I was raised to believe in the ideals of freedom and equality. My family had always seemed perfectly tolerant to me. But, when my brother dated a girl from the Dominican Republic, my grandmother, herself with at least 25% Native American ancestry, said things I cannot put in print. And my mother, better educated and more eloquent, echoed the same vitriol in more politically correct terms. There is a duplicity to American culture that we all learn to internalize. We should be tolerant of others, as long as they don’t upset the status-quo of a white patriarchal nation.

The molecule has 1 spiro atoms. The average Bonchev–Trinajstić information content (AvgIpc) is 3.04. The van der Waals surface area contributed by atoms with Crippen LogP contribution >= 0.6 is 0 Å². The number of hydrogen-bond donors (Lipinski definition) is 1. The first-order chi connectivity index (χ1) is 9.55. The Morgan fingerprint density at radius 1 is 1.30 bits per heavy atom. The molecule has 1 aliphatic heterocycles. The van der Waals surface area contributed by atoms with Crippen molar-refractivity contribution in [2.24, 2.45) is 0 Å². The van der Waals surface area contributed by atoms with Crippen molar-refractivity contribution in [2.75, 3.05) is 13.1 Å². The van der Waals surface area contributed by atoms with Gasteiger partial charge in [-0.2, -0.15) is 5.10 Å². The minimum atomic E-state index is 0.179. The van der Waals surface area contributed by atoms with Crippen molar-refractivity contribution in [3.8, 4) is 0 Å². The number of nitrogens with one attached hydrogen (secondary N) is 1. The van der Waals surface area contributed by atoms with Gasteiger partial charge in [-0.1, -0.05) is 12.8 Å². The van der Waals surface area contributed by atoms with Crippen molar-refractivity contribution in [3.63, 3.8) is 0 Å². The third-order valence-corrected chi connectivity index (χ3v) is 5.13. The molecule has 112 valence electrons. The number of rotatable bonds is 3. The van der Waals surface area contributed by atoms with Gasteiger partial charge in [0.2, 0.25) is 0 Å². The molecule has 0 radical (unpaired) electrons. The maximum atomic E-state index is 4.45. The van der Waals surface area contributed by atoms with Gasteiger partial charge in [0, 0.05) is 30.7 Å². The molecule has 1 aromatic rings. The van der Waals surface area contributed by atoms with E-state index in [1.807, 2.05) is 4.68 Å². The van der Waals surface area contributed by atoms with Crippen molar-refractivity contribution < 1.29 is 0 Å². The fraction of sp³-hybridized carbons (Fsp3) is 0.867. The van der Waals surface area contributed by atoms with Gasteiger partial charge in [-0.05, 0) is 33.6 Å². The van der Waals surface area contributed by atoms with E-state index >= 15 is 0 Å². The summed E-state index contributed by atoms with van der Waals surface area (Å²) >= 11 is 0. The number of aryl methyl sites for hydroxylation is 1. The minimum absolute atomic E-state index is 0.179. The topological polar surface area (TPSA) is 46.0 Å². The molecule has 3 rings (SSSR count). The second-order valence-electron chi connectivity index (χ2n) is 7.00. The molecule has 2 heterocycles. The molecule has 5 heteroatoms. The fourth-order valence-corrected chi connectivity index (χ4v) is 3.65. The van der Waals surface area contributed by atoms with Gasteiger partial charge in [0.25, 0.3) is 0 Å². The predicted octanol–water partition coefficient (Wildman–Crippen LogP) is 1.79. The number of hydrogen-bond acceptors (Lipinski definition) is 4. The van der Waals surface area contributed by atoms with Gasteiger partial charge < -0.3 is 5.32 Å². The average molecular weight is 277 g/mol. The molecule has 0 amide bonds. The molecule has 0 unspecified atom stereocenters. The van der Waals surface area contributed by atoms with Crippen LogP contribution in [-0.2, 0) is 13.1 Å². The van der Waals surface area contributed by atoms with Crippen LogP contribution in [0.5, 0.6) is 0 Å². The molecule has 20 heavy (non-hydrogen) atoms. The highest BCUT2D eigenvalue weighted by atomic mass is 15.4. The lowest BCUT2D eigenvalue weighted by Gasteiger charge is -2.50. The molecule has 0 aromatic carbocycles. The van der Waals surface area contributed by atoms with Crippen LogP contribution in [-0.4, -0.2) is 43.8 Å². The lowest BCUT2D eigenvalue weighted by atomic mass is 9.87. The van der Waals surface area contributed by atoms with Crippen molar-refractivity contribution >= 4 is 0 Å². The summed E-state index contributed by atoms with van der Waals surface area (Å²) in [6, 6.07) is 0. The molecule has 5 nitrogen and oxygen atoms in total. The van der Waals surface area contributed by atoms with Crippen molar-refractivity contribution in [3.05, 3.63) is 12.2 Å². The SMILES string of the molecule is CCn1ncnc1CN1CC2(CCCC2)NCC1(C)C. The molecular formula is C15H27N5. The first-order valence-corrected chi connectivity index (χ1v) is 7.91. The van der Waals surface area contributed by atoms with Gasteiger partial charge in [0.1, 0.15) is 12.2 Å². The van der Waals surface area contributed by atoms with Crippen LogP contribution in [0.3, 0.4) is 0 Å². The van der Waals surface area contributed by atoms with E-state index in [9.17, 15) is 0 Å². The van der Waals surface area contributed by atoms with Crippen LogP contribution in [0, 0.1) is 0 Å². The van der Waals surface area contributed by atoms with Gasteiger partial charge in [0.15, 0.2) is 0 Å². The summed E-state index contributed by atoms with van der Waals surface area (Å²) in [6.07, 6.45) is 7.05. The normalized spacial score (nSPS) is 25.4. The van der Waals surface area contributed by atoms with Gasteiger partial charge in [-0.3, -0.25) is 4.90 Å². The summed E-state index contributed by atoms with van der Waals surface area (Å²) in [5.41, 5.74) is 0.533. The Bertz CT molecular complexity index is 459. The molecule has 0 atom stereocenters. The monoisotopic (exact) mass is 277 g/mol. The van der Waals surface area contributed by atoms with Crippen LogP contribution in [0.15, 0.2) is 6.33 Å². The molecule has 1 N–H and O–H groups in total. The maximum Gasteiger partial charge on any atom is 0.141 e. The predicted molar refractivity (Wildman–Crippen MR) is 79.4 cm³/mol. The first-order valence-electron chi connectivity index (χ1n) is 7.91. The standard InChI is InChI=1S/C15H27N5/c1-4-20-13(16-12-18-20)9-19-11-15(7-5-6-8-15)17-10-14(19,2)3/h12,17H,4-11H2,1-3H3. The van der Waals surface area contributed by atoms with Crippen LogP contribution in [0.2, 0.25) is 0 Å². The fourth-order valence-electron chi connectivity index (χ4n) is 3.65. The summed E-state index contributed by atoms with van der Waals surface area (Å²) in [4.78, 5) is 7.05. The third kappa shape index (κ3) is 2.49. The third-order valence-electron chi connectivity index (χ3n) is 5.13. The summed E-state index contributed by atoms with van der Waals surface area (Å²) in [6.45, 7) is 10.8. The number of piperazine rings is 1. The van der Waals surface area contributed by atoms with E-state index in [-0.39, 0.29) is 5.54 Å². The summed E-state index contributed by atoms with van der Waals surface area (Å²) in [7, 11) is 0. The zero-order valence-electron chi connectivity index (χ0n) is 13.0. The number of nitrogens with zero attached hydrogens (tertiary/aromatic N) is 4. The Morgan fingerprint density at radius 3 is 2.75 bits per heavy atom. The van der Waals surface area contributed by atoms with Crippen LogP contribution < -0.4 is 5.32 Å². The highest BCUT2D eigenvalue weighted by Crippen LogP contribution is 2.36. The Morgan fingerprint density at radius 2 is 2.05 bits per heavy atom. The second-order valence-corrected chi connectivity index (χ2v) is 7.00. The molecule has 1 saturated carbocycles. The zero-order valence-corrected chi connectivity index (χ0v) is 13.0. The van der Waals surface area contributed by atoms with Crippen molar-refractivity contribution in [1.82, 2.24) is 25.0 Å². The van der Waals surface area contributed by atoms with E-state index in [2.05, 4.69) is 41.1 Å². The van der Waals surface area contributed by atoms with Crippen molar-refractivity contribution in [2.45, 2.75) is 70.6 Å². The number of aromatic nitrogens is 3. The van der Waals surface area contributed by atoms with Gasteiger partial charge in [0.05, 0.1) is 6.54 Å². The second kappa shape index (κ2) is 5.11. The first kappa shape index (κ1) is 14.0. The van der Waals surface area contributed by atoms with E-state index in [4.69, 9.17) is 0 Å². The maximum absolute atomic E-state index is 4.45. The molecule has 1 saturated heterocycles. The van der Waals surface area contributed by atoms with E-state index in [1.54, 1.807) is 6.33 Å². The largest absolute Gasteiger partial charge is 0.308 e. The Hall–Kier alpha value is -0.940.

We have made real progress in this country. One hundred and sixty years ago we ended slavery, in spite of the fact that almost half of the nation was willing to tear this country apart in war to defend it. One hundred years ago, women wrested the right to vote. In the sixties we became a world leader in public education, and  civil rights. Today we can openly talk about the rights of LGBTQ people. In my lifetime I have seen women sit on the Supreme Court, the first African-American president, and the first female woman of color as the vice president. But we are not done. We do not have a truly free and fair society. We continue to have a white male dominated culture: a culture that promotes and tolerates white men who are abusive to women and supportive of white supremacy, and leaders who benefit from the division they create, because it allows them to hold on to power. Women have worked to earn and defend their rights for a long time. African-Americans have worked to earn and defend their rights for a long time. Asian-Americans have worked to earn and defend their rights for a long time. And yet, still, 86% of CEOs on Fortune 500 are white men1. Women earn only 82 cents compared to white men2. White men need to step up, speak up, and be a part of the change – neither perpetuate the existing power structure nor continue to passively watch. Tolerance is not just about belief, it requires action. We become what we practice, and we all need to speak and act in order to make this community the best it can be, and make ourselves the best we can be, not just accept.